Think of Saturday’s Vinton Street Creativity Festival as the opposite of a stalled town hall meeting.
Instead of an endless rattling of gripes, businesses and community members in South Omaha’s Deer Park neighborhood have convened for the last three years with a constructive solution to the issue of graffiti and tagging in the area. Part and parcel to that mission is combatting incorrect perceptions that it’s an unsafe or unruly neighborhood. The Vinton Street Creativity Festival aims to do it with a free day of art, music and food, from 10 a.m. to 6 p.m. on Saturday. RSVP here.
“What I love and respect about this event,” says Ryan Tewell, creative director at The Apollon, a participating neighborhood company/gallery space, “is that it represents an effort by a community of people to say, ‘Okay, we have this problem. Instead of complaining about it, what can we do to make it better?’ I think our city will always benefit from that kind of solution-oriented approach to solving problems.”
In addition to street art, chalk artists, local food trucks, an educational “playlab” for kids and demonstrations from the Omaha Creative Institute, this year also boasts a ramped-up presence from local musicians. Hear Nebraska is co-sponsoring the day, and M34N STR33t, See Through Dresses, Hector Anchondo and BOTH will perform.
“What I love so much about music as an art form is that it’s often so much more approachable [than visual art],” Tewell says. “Sometimes folks resist coming to our art gallery because they’re ‘not really arts people.’ I doubt anyone has ever used that excuse to skip a M34N STR33T show and what they create is every bit as much art as what we show in the gallery.”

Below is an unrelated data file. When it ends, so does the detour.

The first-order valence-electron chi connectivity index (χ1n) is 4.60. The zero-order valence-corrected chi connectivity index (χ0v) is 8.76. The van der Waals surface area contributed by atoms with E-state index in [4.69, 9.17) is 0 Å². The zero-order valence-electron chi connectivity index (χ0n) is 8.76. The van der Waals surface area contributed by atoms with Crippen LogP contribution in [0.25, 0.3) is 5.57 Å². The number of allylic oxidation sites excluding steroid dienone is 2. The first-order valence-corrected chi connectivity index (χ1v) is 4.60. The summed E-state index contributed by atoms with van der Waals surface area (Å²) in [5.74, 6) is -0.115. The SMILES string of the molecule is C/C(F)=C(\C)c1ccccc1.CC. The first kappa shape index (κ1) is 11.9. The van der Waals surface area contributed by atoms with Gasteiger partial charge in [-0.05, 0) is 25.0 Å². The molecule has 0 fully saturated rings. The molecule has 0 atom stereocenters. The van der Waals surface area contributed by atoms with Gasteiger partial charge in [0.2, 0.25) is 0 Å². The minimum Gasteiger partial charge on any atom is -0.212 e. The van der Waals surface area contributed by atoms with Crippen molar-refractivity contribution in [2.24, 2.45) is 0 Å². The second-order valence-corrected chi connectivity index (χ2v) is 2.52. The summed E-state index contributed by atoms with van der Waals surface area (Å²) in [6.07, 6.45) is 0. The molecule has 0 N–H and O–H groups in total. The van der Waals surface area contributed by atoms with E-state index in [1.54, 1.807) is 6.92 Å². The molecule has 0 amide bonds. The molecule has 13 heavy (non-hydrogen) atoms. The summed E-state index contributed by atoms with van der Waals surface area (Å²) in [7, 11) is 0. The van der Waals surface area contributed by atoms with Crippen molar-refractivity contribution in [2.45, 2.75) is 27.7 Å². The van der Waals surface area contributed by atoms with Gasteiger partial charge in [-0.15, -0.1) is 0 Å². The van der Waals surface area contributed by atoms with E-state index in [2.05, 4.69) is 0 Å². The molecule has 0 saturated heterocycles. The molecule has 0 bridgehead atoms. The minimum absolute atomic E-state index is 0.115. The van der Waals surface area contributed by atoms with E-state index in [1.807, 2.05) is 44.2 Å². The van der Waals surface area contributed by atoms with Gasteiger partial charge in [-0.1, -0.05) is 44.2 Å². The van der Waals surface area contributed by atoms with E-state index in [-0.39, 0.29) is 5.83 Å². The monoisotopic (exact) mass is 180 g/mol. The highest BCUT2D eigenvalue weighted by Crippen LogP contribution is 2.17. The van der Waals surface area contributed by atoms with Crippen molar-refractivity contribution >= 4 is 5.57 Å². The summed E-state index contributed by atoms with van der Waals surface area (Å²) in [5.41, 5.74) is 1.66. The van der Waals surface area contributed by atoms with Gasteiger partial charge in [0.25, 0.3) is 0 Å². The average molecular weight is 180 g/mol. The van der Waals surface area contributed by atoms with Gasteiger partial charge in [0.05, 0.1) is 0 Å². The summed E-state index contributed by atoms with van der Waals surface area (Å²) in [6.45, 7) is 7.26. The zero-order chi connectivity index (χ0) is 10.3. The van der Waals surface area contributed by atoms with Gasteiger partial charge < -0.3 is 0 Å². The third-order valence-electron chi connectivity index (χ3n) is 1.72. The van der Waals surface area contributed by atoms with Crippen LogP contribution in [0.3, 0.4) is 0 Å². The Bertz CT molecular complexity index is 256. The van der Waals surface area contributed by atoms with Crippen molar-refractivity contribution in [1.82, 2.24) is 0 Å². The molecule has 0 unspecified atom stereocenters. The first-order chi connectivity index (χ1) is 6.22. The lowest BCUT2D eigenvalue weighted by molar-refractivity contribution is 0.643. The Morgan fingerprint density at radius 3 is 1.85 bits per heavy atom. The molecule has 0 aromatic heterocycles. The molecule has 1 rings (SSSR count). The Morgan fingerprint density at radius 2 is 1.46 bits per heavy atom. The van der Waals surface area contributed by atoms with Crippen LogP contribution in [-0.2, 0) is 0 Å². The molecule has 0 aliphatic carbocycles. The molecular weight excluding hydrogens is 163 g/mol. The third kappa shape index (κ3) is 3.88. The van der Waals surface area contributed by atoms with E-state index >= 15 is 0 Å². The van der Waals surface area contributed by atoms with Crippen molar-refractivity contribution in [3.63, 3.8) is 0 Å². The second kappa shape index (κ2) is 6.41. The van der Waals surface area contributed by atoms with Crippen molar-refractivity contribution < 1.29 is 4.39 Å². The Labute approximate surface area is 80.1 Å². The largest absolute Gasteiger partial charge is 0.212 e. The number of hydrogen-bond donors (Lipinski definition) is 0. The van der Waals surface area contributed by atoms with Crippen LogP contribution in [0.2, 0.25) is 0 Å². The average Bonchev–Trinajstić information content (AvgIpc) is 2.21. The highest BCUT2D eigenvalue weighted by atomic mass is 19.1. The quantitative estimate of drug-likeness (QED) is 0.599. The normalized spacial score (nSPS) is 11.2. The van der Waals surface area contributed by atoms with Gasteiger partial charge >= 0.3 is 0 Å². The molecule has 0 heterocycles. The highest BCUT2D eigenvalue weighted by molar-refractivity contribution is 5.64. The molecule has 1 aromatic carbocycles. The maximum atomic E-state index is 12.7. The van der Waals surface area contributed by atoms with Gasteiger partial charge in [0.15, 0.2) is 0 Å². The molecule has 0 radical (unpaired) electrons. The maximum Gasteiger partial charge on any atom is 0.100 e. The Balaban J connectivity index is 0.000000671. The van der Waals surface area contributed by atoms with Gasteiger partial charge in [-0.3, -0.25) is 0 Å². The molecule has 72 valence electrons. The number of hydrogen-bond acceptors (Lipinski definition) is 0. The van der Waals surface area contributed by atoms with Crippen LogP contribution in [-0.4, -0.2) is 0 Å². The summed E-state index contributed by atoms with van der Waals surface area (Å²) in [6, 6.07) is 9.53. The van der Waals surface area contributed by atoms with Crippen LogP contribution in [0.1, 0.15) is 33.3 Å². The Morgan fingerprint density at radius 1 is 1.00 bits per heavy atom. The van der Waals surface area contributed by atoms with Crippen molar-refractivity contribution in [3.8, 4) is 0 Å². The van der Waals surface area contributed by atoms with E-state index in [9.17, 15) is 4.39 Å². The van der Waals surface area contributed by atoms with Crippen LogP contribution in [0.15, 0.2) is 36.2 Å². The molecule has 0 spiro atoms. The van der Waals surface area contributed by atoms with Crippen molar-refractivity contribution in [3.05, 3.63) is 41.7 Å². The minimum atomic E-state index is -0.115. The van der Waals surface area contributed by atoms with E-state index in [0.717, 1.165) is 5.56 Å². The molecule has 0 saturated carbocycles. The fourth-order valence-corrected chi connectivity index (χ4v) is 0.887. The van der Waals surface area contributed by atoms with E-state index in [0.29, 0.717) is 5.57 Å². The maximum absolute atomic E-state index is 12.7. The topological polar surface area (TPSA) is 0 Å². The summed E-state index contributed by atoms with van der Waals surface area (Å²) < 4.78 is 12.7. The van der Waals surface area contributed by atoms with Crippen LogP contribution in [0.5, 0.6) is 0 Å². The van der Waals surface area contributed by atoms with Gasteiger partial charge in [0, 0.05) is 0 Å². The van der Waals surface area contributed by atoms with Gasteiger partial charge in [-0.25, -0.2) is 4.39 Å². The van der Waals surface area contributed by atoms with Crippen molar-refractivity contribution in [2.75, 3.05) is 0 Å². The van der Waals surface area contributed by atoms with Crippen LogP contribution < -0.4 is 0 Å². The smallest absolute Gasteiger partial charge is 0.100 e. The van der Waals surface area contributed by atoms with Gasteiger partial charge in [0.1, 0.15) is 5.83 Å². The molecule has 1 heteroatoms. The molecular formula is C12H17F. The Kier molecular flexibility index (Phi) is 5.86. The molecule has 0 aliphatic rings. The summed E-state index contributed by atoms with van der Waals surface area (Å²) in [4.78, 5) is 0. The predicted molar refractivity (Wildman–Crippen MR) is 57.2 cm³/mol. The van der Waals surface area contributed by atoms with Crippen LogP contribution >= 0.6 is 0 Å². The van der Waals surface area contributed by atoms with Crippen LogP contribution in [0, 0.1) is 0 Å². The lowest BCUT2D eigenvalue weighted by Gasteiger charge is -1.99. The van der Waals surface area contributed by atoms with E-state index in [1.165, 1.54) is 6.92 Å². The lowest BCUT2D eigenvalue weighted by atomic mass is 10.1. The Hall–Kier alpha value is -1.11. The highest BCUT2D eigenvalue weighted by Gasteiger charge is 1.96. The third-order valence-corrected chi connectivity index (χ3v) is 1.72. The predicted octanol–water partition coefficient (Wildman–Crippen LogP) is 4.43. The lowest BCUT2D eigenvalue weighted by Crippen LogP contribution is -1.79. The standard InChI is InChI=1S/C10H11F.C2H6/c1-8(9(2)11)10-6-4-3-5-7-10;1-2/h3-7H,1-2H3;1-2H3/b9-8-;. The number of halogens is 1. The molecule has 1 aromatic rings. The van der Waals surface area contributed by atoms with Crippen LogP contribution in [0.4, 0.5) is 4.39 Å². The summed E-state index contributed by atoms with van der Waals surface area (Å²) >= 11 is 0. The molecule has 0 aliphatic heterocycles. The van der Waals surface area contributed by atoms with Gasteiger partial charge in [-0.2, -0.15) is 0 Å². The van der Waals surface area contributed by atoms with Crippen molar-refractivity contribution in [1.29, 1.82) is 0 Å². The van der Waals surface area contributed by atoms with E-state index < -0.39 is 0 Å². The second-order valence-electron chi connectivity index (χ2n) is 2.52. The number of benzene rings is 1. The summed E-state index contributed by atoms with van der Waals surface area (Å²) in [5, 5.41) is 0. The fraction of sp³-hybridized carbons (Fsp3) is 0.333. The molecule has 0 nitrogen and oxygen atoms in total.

Tewell and The Apollon moved to the Deer Park neighborhood in June 2013, though Tewell says he was around the 2013 festival a month earlier, as he knew The Apollon would be moving in soon. What he observed was something encouraging, given his own artistic convictions.
“I was struck last year, that unlike some other events that are largely about vending and commercial art, this event was trying to keep live art making and building relationships between artists and neighborhood residents central to its mission,” he says.
“That excited us because we believe in the idea of artists becoming active in their communities as agents of social change and we saw a lot of potential for that in this event.”
From 2009 to 2013, The Apollon was a Lincoln-based roaming arts company. The decision to settle in Deer Park, Tewell says, was a response, in part, to the artistic atmosphere at work. Since then, they’ve sometimes faced judgmental or fearful questions about whether the neighborhood was safe or teeming with gang activity, precisely the reason the festival’s reach and influence must extend beyond Saturday’s proceedings.
“I’ve said for some time now that if I can convince you to come to South Omaha I can change your mind about South Omaha,” Tewell says. “That doesn’t work, of course, if you’re not here. Reinvigorating a neighborhood like this one is, in part, about helping people imagine possibilities and encouraging them to be a part of that growth. Had I gotten an invite to the festival in 2012, The Apollon may have moved to the area sooner.”